A young student working with the number 5. It’s interesting how she arranged it just so. Boxes on all four corners and the 5th one, at the top and in the middle. Some children come hardwired for precise arrangements at a young age.
This is the classic C. Demuth painting incorporating the number 5 I showed the students. This art lesson is not what I would consider to be high in the order of aesthetic concerns, but educational, none the less.
This next lesson covers a lot of what might appear to be small things. I’m really mostly going for eye -hand coordination, following directions, cutting, gluing, folding, along with some concrete counting/number sense skills. Quoting from ODE Visual Arts Standards( K & 1st) I could say:
Examine one or more cultural and historical artworks and respond to the visual, expressive features in the work.
Recognize that people from various times and cultures create works of art to be looked at, valued and enjoyed.
Demonstrate beginning skill and craftsmanship in the use of art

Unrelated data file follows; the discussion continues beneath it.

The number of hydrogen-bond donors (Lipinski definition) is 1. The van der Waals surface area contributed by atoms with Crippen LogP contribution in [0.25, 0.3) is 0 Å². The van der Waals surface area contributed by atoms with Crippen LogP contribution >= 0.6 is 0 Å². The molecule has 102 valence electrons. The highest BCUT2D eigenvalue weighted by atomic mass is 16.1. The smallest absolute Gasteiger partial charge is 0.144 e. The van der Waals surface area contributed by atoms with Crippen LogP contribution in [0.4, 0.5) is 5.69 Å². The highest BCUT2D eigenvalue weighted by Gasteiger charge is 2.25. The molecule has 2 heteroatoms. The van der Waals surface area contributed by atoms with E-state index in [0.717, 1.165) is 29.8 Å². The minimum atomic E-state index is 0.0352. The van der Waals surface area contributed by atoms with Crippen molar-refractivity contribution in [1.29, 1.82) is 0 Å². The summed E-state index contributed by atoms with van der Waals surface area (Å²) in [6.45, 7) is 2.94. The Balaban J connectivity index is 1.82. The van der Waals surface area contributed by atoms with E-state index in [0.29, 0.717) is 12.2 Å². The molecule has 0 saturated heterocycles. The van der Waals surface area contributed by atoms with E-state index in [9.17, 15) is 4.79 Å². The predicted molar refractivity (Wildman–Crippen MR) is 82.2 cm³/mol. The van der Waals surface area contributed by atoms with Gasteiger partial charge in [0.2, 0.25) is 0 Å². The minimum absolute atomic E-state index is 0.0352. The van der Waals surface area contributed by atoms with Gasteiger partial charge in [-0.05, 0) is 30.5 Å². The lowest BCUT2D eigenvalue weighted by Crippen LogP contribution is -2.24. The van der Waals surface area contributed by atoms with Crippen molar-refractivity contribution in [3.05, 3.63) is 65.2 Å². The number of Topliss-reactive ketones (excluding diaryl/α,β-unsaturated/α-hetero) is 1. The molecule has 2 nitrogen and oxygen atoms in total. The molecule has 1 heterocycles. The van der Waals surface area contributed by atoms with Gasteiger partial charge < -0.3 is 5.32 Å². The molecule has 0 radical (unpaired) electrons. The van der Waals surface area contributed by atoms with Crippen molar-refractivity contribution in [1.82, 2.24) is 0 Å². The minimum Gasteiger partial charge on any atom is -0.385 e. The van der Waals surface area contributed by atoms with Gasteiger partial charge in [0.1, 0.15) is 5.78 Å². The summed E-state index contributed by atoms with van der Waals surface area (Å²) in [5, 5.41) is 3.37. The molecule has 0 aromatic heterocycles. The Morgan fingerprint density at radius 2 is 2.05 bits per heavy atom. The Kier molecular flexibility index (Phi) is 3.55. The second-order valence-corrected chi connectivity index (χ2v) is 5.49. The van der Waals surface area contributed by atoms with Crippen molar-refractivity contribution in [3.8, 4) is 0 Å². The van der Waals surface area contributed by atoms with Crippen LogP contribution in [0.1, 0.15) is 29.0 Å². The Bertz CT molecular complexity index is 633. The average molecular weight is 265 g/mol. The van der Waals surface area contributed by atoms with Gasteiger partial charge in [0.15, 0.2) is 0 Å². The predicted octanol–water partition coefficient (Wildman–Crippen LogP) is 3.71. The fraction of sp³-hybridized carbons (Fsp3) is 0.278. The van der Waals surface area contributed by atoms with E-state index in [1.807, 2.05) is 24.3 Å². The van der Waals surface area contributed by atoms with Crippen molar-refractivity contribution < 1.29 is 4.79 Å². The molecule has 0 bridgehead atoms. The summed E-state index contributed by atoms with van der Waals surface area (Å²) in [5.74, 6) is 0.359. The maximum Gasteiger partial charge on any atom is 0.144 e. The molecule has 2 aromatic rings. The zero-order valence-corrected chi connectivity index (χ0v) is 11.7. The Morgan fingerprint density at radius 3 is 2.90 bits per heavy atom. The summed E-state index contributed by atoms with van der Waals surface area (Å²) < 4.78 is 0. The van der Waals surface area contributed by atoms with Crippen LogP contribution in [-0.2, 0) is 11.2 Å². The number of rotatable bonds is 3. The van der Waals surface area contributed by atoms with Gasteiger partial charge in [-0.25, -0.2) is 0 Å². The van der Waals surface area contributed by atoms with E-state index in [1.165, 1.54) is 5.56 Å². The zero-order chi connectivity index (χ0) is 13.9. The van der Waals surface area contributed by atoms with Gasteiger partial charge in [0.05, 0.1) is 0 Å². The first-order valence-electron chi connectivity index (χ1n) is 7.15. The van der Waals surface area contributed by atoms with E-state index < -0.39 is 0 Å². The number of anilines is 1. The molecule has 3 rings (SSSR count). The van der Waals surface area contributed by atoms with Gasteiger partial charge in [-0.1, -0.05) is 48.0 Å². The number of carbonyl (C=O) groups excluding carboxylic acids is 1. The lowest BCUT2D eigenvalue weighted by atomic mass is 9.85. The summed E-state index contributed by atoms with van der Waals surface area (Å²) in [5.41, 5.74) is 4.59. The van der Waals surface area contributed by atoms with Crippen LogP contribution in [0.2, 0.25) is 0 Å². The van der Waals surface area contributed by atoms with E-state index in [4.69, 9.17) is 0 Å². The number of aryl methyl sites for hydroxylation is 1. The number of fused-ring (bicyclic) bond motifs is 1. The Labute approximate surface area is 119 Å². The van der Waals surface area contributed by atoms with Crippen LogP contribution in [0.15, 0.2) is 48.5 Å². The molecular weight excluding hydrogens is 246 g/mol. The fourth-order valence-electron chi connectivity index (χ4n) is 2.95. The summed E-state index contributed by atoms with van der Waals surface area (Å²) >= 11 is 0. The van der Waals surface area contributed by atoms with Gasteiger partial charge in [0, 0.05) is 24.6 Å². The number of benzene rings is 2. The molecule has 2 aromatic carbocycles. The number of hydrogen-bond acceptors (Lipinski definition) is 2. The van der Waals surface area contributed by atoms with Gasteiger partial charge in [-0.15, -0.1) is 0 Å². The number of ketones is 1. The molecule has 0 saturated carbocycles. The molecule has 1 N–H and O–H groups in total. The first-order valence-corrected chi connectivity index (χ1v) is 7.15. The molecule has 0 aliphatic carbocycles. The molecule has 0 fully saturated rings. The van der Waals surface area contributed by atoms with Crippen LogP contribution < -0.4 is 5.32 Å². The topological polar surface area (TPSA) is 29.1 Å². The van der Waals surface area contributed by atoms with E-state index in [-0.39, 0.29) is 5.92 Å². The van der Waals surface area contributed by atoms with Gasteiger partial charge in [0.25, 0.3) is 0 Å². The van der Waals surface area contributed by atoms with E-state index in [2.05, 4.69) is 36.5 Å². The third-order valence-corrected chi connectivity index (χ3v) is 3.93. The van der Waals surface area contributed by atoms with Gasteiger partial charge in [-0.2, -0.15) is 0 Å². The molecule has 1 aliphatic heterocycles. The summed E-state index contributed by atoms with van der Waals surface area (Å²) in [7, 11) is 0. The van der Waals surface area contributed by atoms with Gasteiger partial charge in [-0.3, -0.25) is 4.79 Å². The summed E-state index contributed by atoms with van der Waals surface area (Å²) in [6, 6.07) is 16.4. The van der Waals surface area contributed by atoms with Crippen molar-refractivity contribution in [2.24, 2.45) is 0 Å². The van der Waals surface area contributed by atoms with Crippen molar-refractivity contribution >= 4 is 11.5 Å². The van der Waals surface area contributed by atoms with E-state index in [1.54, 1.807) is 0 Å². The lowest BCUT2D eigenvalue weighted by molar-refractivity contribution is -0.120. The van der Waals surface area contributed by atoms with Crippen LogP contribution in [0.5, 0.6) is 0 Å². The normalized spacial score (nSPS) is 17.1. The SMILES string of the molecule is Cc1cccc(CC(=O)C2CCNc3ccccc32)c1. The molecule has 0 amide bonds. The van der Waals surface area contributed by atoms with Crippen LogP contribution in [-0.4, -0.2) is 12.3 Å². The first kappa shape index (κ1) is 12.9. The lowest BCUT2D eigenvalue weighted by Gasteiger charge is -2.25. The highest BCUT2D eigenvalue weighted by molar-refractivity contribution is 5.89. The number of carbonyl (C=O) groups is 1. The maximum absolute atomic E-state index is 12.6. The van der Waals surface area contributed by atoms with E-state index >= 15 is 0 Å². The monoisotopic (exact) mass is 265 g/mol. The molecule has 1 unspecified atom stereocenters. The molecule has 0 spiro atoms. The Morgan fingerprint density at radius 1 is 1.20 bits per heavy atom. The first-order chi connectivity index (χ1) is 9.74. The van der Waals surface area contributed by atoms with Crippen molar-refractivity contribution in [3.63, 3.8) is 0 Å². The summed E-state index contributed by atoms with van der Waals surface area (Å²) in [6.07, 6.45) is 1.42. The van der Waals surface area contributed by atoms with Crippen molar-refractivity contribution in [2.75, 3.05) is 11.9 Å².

materials and tools.
Explore and experiment with a range of art materials and tools to
create and communicate personal meaning.
Ask the students, and they will say something to the effect of, “we got to use glue and scissors”.
It sounds easy. I have my K and first grade students fold the paper the long and fat way. Then trace the folds with a crayon. This divides the paper into four quadrants. Cut five pieces of paper and glue them down into one of the quadrants, write the number, and then it’s onto the next quadrant with the next number.
Both of them had the lesson pretty well figured out. The written numbers, the concrete, pasted on examples, paper divided into 4 quadrants, and all the gluing and cutting, I couldn’t be any happier.
Lots of ways to experience the “five”. Here is a finger painting to illustrate the students’ understanding of 5. As to assessment guiding instruction: it looks like the student understands the concept of 5 things but is writing 5 backwards. I will review, reteach, and re-assess tomorrow.
Below is a quick video of students identifying how they arranged their shapes. We had worked on the concept of random and orderly last week. I was heartened to see they remembered.
We did not just stick to representing the number 5. We also represented other numbers. In this 1st grade class we also worked on cutting triangles and graphically representing the chosen numbers. Still folding and marking paper into halves and then fourths too.
Another great job done of graphically representing numbers with triangles. Folding in half, marking paper into fourths, cutting triangles, gluing, writing numbers-we covered a lot in 40 minutes.
All of the above is done in the art room, at Believe to Achieve Academy in Canton, Ohio. The principal is Ms. L. Henry, the art teacher is Mr. Tayse.